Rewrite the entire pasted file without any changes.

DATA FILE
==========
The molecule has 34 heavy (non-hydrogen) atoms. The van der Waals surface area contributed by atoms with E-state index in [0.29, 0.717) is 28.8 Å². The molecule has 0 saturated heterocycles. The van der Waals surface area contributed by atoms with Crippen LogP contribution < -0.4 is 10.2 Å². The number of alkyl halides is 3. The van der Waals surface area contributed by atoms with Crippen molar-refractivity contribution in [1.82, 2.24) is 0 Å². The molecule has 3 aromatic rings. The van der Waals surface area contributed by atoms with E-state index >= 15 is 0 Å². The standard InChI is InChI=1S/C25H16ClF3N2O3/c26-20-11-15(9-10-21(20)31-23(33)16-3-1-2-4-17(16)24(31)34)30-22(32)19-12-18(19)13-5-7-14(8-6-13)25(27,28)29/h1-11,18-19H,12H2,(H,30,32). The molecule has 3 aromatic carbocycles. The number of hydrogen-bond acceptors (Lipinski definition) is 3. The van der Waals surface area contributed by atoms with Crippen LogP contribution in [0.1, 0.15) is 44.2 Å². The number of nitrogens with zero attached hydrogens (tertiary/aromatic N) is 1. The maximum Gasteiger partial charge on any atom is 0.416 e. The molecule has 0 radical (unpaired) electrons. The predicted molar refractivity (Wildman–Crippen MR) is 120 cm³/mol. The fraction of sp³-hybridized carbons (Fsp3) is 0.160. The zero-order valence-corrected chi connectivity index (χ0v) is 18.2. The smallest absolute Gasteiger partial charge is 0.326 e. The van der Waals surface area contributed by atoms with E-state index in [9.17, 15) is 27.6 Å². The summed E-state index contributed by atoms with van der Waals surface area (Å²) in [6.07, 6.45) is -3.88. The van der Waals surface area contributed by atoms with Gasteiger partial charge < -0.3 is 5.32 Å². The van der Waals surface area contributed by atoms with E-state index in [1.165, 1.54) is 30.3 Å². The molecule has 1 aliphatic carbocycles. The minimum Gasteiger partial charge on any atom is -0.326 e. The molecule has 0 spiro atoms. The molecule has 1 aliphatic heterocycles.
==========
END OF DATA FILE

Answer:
The molecule has 34 heavy (non-hydrogen) atoms. The van der Waals surface area contributed by atoms with E-state index in [0.29, 0.717) is 28.8 Å². The molecule has 0 saturated heterocycles. The van der Waals surface area contributed by atoms with Crippen LogP contribution < -0.4 is 10.2 Å². The number of alkyl halides is 3. The van der Waals surface area contributed by atoms with Crippen molar-refractivity contribution in [1.82, 2.24) is 0 Å². The molecule has 3 aromatic rings. The van der Waals surface area contributed by atoms with E-state index >= 15 is 0 Å². The standard InChI is InChI=1S/C25H16ClF3N2O3/c26-20-11-15(9-10-21(20)31-23(33)16-3-1-2-4-17(16)24(31)34)30-22(32)19-12-18(19)13-5-7-14(8-6-13)25(27,28)29/h1-11,18-19H,12H2,(H,30,32). The molecule has 3 aromatic carbocycles. The number of hydrogen-bond acceptors (Lipinski definition) is 3. The van der Waals surface area contributed by atoms with Crippen LogP contribution in [0.1, 0.15) is 44.2 Å². The number of nitrogens with zero attached hydrogens (tertiary/aromatic N) is 1. The maximum Gasteiger partial charge on any atom is 0.416 e. The molecule has 0 radical (unpaired) electrons. The predicted molar refractivity (Wildman–Crippen MR) is 120 cm³/mol. The fraction of sp³-hybridized carbons (Fsp3) is 0.160. The zero-order valence-corrected chi connectivity index (χ0v) is 18.2. The smallest absolute Gasteiger partial charge is 0.326 e. The van der Waals surface area contributed by atoms with E-state index in [9.17, 15) is 27.6 Å². The summed E-state index contributed by atoms with van der Waals surface area (Å²) in [6.07, 6.45) is -3.88. The van der Waals surface area contributed by atoms with Gasteiger partial charge < -0.3 is 5.32 Å². The van der Waals surface area contributed by atoms with E-state index in [1.165, 1.54) is 30.3 Å². The molecule has 1 aliphatic carbocycles. The minimum Gasteiger partial charge on any atom is -0.326 e. The molecule has 0 spiro atoms. The molecule has 1 aliphatic heterocycles.